Do you know what Jinba-Ittai is? It’s a Japanese word to describe the synergy between horse and rider and engineers at Mazda think they can emulate this feeling behind the wheel of a car. Jinba-Ittai is certainly a guiding principle for Mazda along with KODO – Soul of Motion design. In simple language, if Mazda engineers execute these two principles well, they have a chance to create a great looking car and a great driving car. Which brings us to this week’s review – the Mazda CX-5 SUV.
For 2017, there hasn’t been a revolution of what is already a very successful offering for Mazda, so far accounting for 25% of global Mazda sales since its introduction in 2012. The second generation of the Mazda CX-5 has been redesigned under the concept of ‘Refined Toughness’. Major revision is the name of the game here.
As such, the Mazda CX-5 is wearing a sharp new suit, and looks all the better for it. The front end now has more presence. The car looks slimmer and more elegant, while retaining the essence of ‘soul of motion’ Mazda design language. There are two new colours: Soul Red Crystal Metallic and Machine Grey Metallic.
Inside the interior has a simple horizontal design with a high quality finish. The two tone interiors look particularly premium. There are plenty of soft touch materials and newly developed decorative panels in the dashboard. Infotainment is provided via a new 7” centre display on the top of the dash that is controlled via a rotary controller on the centre console. It feels slightly old-fashioned in light of the touchscreens you will find in rivals, but it’s neat looking and works perfectly well. New equipment for 2017 includes a power tailgate, heated steering wheel and a head-up display.
The Mazda CX-5 will seat five in comfort, though the transmission tunnel does eat into the middle passenger’s legroom. The new car is 10mm longer than the car it replaces and 35mm lower. The wheelbase remains the same and the interior still feels spacious for this class of vehicle. Boot space has been boosted to 506 litres.
In Ireland, the Mazda CX-5 is available with a 2.0-litre petrol with 165hp and a 2.2-litre diesel with 150 or 175hp. All wheel drive and an automatic gearbox is available on diesel models. Diesel tends to dominate in this segment but a petrol engine would make sense for an urban driver. I test drove the 2.0-litre petrol model that comes as standard in front wheel drive and with a 6 speed manual gearbox and it is overwhelmingly very smooth and very quiet. Out of town, you miss the torquier diesels, but get the revs up and the 2.0 petrol is not slow. Over a mixture of roads, I returned 39 mpg. The 2.2-litre 150hp diesel FWD model is the best for economy returning up to 56mpg with a manual gearbox.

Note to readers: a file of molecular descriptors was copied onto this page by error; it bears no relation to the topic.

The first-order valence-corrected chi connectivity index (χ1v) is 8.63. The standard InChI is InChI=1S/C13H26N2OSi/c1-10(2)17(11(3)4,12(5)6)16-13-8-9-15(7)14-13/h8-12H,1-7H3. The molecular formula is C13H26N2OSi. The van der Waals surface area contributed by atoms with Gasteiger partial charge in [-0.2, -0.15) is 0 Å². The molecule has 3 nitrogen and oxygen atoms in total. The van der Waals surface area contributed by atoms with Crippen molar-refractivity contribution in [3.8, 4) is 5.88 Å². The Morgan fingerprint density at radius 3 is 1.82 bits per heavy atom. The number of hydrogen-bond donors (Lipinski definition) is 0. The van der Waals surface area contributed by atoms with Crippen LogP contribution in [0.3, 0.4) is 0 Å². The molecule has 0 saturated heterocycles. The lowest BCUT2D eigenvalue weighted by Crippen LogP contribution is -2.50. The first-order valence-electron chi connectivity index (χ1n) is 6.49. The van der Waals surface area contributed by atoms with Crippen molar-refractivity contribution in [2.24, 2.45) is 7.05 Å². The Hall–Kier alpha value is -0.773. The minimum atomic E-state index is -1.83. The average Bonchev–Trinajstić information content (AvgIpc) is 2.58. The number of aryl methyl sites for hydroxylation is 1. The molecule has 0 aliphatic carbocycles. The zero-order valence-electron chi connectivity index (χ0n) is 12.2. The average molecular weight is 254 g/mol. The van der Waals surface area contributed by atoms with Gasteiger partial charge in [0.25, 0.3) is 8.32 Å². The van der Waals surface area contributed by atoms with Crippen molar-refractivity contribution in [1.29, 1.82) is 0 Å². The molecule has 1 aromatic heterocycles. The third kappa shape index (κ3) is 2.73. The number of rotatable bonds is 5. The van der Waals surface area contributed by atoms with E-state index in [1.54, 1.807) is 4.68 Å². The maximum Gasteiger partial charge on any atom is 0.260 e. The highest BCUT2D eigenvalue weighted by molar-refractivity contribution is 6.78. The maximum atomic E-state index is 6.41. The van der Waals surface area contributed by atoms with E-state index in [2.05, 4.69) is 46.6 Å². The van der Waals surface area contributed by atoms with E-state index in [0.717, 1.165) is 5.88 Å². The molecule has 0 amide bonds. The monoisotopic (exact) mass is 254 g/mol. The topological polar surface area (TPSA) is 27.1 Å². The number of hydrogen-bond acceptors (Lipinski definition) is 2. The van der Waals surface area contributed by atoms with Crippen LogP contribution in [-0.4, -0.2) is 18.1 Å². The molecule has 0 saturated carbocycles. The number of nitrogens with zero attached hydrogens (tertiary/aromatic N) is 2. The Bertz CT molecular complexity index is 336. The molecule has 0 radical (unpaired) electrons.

For a large SUV, the Mazda CX5 is not cumbersome to drive, even with the standard 6 speed manual gearbox. It feels light and agile on the road with well weighted steering, lots of grip and well contained body roll through the corners. The torsional body rigidity is 15% stiffer than the outgoing model, and refinements to the steering, suspension and brakes, plus the introduction of G-Vectoring Control make the car even more responsive. The Mazda CX-5 is well damped and comfortable across a variety of road surfaces, and sound insulation has been improved, giving premium levels of refinement.
The new Mazda CX-5 range starts at €28,995 for an Executive model. Executive SE models start from €30,495 and Platinum models from €34,295. All wheel drive models start from €35,995. Standard equipment includes LED headlamps, 7” colour screen display, Smart City Brake Support, 17” alloys, keyless entry, cruise control, electric windows, air con and electronic parking brake.
The Executive SE model adds dual zone climate control, lumbar support, digital radio, parking sensors, auto lights and wipers, LED rear lights and front fog lights.
Top of the range Platinum models add rear view camera, heated steering wheel and front seats, leather upholstery, Bose stereo, heads-up display, 19” alloys and an electric tailgate.
You will find a slew of models close to the Mazda CX-5 in price that follow a similar five seat SUV blueprint.
But few are as desirable as the CX-5 for design, interior finish and an engaging drive. The Mazda CX-5 makes a compelling and good value choice in its price range.
Mazda has treated this new generation of the CX-5 as more of a refining exercise than one of dramatic change or new direction. But it’s worked and they’ve taken a good SUV and made it more desirable.
Model tested: Mazda CX-5 2.0 SKYACTIV-G Platinum
Price: €34,295 (Range starts at €28,995)
Engine: 2.0-litre petrol
0-100km/h: 10.4 seconds
Top speed: 201km/h
CO2 emissions: 149g/km
Motor tax: €390 per year
If you are looking for an SUV, you might also like this review of the Volkswagen Tiguan.